|First flight||April 1922|
|Introduction||1 June 1922|
|Primary users||Instone Air Line
The Vulcan was based on a civil version of the Vimy bomber, but featured many changes, including a much larger, taller fuselage and one, instead of two, Rolls-Royce Eagle VIII engines, the intention being low operating costs. The shape of its fuselage, as well as its flying characteristics, earned it the nickname "Flying Pig". The first delivery took place in August 1922, to Instone Air Line Ltd. Other operators included Imperial Airways and Qantas (however, the latter returned the aircraft as their performance was too poor for the company's needs). The last Vulcan flying was a Type 74 with Imperial Airways. It crashed in July 1928.
- Type 61 - first production version
- Type 63 - cargo version based on the Type 61
- Type 74 - upgraded to 450 hp Napier Lion engine
- G-EBBL; Type 61 - Prototype, first flew in April 1922, delivered to Instone Air Line in June 1922 as "City of Antwerp", sold to Imperial Airways, scrapped at Croydon Airport in May 1924.
- G-EBDH; Type 61 - Delivered to Instone Air Line in July 1922, accident at Oxted, Surrey, in 1922. returned to Vickers at Brooklands and withdrawn from use in 1923.
- G-EBEA; Type 61 - Delivered to Instone Air Line in July 1922 as "City of Brussels", returned to Vickers at Brooklands and withdrawn from use in 1923.
- G-EBEK; Type 63 - Delivered to Air Ministry at Martlesham Heath in November 1922 with Eagle IX for freighter trials, converted to passenger layout in 1925, scrapped in 1926.
- G-EBEM; Type 61 - Delivered to Douglas Vickers MP in September 1922, competed in King's Cup Air Race in September 1922, taking 7th place, disappeared off the coast of Italy in May 1926.
- G-EBES; Type 61 - Intended for Qantas, scrapped before completion.
- G-EBET; Type 61 - Delivered to Qantas in November 1922, returned, fate unknown but probably scrapped.
- G-EBFC; Type 74 - Delivered to Douglas Vickers MP January 1923, competed in King's Cup Air Race in 1923 (retired from the race), sold to Imperial Airways in January 1925, withdrawn from service in December 1925 and scrapped at Croydon in 1927.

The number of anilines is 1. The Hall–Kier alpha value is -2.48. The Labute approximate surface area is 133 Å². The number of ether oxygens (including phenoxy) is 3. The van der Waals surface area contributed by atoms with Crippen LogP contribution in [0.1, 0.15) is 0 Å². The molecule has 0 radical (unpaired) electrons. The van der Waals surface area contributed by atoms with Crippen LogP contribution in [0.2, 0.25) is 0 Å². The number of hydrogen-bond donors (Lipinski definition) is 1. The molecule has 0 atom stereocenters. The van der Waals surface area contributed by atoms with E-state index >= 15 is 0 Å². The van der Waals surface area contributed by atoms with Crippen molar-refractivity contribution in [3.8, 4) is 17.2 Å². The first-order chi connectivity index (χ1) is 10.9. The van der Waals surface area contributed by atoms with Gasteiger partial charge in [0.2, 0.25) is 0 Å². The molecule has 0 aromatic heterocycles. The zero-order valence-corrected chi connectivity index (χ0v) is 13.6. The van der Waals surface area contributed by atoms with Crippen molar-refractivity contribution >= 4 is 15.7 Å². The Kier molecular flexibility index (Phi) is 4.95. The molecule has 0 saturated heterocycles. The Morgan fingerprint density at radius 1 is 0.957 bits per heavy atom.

- G-EBLB; Type 74 - Delivered to Imperial Airways in May 1925, crashed at Purley July 1928.
Specifications (Vulcan Type 74)
Data from Vickers Aircraft Since 1908
- Crew: one
- Capacity: six-eight passengers
- Length: 38 ft (11.58 m)
- Wingspan: 49 ft (14.94 m)
- Height: 14 ft 3 in (4.34 m)
- Wing area: 840 ft² (78.1 m²)
- Airfoil: High lift T64
- Empty weight: 4,400 lb (2,000 kg)
- Max. takeoff weight: 6,750 lb (3,062 kg)
- Powerplant: 1 × Napier Lion inline engine, 450 hp (336 kW)
- Maximum speed: 112 mph (180 km/h) at sea level
- Range: 430 mi (692 km)
- Service ceiling: 10,500 ft (3,200 m)
- Rate of climb: 500 ft/min (2.5 m/s) initial
- Wing loading: 8.03 lb/ft² (39.2 kg/m²)
- Power/mass: 0.07 hp/lb (0.11 kW/kg)
- Climb to 5,000 ft (1,520 m): 13 minutes
- Related development
- Aircraft of comparable role, configuration and era
|Wikimedia Commons has media related to Vickers Vulcan.|
- Andrews and Morgan 1988, p.111.
- Andrews, C.F and Morgan, E.B. Vickers Aircraft since 1908. London:Putnam, 1988. ISBN 0-85177-815-1.
- The Vickers "Vulcan" Eight-passenger Commercial Biplane Flight May 4, 1922 p253-258